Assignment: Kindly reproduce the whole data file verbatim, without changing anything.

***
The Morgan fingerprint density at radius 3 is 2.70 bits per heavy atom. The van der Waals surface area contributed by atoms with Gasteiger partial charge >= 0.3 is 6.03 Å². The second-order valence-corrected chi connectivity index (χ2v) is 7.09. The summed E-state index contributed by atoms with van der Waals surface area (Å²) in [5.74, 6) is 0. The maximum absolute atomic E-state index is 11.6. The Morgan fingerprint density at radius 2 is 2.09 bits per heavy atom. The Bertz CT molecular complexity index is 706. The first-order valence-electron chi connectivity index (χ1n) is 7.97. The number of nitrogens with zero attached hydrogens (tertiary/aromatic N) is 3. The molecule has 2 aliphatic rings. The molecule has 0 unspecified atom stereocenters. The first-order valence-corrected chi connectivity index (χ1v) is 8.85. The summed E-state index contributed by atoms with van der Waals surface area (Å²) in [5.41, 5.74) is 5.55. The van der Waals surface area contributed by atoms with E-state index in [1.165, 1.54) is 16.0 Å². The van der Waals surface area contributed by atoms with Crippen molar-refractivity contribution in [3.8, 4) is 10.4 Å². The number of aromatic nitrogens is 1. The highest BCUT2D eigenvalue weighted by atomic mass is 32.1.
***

The Morgan fingerprint density at radius 3 is 2.70 bits per heavy atom. The van der Waals surface area contributed by atoms with Gasteiger partial charge >= 0.3 is 6.03 Å². The second-order valence-corrected chi connectivity index (χ2v) is 7.09. The summed E-state index contributed by atoms with van der Waals surface area (Å²) in [5.74, 6) is 0. The maximum absolute atomic E-state index is 11.6. The Morgan fingerprint density at radius 2 is 2.09 bits per heavy atom. The Bertz CT molecular complexity index is 706. The first-order valence-electron chi connectivity index (χ1n) is 7.97. The number of nitrogens with zero attached hydrogens (tertiary/aromatic N) is 3. The molecule has 2 aliphatic rings. The molecule has 0 unspecified atom stereocenters. The first-order valence-corrected chi connectivity index (χ1v) is 8.85. The summed E-state index contributed by atoms with van der Waals surface area (Å²) in [5.41, 5.74) is 5.55. The van der Waals surface area contributed by atoms with E-state index in [1.165, 1.54) is 16.0 Å². The van der Waals surface area contributed by atoms with Crippen molar-refractivity contribution in [3.8, 4) is 10.4 Å². The number of aromatic nitrogens is 1. The highest BCUT2D eigenvalue weighted by atomic mass is 32.1.